Beyond the status quo

Katrin Wilde and Jane Barry

The past several years have witnessed exciting new developments in global philanthropy as grantmakers increasingly recognize the need to integrate gender into their approaches. This has been marked both by raised awareness about the importance of using a gender lens and by concrete strategies for effectively integrating gender Jane Barryapproaches into grantmaking.

These developments are very welcome – particularly as recent Foundation Center statistics show that US foundation funding to women and girls has remained below 7.5 per cent for over 15 years.

Some key initiatives are helping pave the way. In Europe, Untapped Potential, a report published by the European Foundation Centre and Mama Cash, raised awareness about the need for funding for women and girls, while a new GrantCraft guide on Funding for Inclusion looked at how to integrate a gender lens into funding.

In the US, the Gender and Global Grantmaking Initiative (GGI), a joint project initiated in 2008 by Grantmakers Without Borders (now part of the EDGE Funders Alliance) and the International Network of Women’s Funds, has engaged over 100 grantmakers and grantee partners in developing practical ways to support grantmakers in integrating gender perspectives into their work.

Lessons learned
What have we taken away from the GGI so far? On a practical level, participants have shared perspectives on integrating gender into site visits, hiring practices, decision-making systems, board and advisory systems, training, outreach and communications.

But there have also been insights about the tough and personal questions that underpin grantmaking practice. How do we, as grantmakers, grapple with strategy, power, privilege, guilt, relationships, fear, political correctness and visible and invisible oppressions? We frequently face walls of resistance to gender integration – and often find that some of that resistance lies within ourselves and our own organizations, perhaps from staff or board members, who perceive a gender lens as an ‘add on’ or counterproductive to the mission. In an article in the September 2011 issue of Alliance, Terry Odendahl recounts how a consultant protested at her efforts to integrate a stronger gender lens throughout the organization, saying ‘That’s not what we fund.’

Thus a central lesson of GGI has been that integrating a gender lens is not just about tools, but about a supported process whereby grantmakers can address challenges collectively.  Just as importantly, it must address power, discrimination and rights and be closely connected with women’s rights advocates and agendas. It can help grantmakers understand issues more clearly, move out of ‘zero sum game’ thinking, and, perhaps most importantly, complete the transformation from seeing women as victims to seeing them as solution-builders and architects of their own lives.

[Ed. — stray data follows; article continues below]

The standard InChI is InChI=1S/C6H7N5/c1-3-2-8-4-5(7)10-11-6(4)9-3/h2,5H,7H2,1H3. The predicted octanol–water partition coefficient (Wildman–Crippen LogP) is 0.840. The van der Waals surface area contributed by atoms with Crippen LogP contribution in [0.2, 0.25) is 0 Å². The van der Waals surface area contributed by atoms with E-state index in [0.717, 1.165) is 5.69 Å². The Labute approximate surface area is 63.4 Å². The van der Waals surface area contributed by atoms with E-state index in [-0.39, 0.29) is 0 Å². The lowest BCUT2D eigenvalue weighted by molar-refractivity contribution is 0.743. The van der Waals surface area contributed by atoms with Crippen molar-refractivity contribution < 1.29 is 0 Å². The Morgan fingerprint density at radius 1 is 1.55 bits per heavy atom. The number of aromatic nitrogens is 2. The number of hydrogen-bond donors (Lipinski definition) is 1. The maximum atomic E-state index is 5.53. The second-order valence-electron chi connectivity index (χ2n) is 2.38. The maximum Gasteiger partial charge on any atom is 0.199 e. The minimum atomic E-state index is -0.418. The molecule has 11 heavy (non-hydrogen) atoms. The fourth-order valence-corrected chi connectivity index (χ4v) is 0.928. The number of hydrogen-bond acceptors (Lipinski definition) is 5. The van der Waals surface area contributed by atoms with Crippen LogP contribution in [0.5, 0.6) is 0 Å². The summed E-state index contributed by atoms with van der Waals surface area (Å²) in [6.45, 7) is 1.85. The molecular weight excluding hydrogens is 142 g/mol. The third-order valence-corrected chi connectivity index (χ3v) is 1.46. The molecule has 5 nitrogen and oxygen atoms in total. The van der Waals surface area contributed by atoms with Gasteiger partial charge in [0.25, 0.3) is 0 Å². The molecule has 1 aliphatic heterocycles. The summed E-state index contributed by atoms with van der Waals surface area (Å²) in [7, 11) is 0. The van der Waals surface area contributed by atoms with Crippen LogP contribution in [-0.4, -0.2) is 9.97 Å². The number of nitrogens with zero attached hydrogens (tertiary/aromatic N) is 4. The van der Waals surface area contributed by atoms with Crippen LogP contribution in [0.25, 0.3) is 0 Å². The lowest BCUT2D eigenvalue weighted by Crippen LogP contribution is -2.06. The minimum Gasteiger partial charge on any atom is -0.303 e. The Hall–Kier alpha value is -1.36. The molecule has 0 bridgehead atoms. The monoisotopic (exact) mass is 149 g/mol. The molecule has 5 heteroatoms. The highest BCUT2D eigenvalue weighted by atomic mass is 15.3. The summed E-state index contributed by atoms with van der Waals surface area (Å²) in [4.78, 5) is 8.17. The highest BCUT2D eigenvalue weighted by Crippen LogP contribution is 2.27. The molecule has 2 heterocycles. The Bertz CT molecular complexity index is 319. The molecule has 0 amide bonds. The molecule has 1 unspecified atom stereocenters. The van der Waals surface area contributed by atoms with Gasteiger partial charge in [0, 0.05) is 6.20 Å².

Critically, GGI has shown us that using a gender lens (especially when it is firmly embedded in an intersectional analysis that integrates factors like race, class, sexuality and disability) is not only about increasing the quantity of money going to gender equality but also about improving the quality of grantmaking generally, no matter the programme area.

A clear gender lens can improve quality grantmaking by …

Changing whom we fund
As Françoise Pissart reminded us in her opinion piece in the June 2012 issue of Alliance, a gender lens should not simply be a way of ‘adding women’ to grantmaking programmes and ‘stirring’. A clear gender analysis leads us to ask critical questions such as: which women and girls are we serving? Who is being left out? What might we be missing for boys and men? Honest answers to those questions can dramatically affect our grantmaking.

Changing our image of gender
A gender lens can take lessons not only from feminism but also from the lesbian, gay, bisexual, transgender and queer (LGBTQ) equality movements. The analysis emerging from these movements has expanded our conceptual framework – ensuring that we understand gender as ‘a spectrum, rather than a binary, in recognition of people’s diverse experiences and expressions of gender, which often fall outside the rigid categories of “feminine” and “masculine”’. In this framework, LGBTQ people and issues are fully integrated into our gender analysis, including in particular transgender and intersex people, surely among the most marginalized and underfunded groups of people on any continent.[1]

Changing and deepening our relationships with grantee partners
GGI participants have commented that applying a gender lens to a grantmaking approach has profoundly shifted and deepened relationships with grantee partners. One participant described the profound impact their discussions with grantees has had: ‘We support a group in India considered one of the best for the Dalit community. When we met them, there were no women in leadership and no understanding of the intersections of women and the Dalit community. After we talked to them about it, they said, “you are right”. Now, they have launched about 40 different organizations [who are] working on bringing women’s issues into their organization – it’s exploded for them.’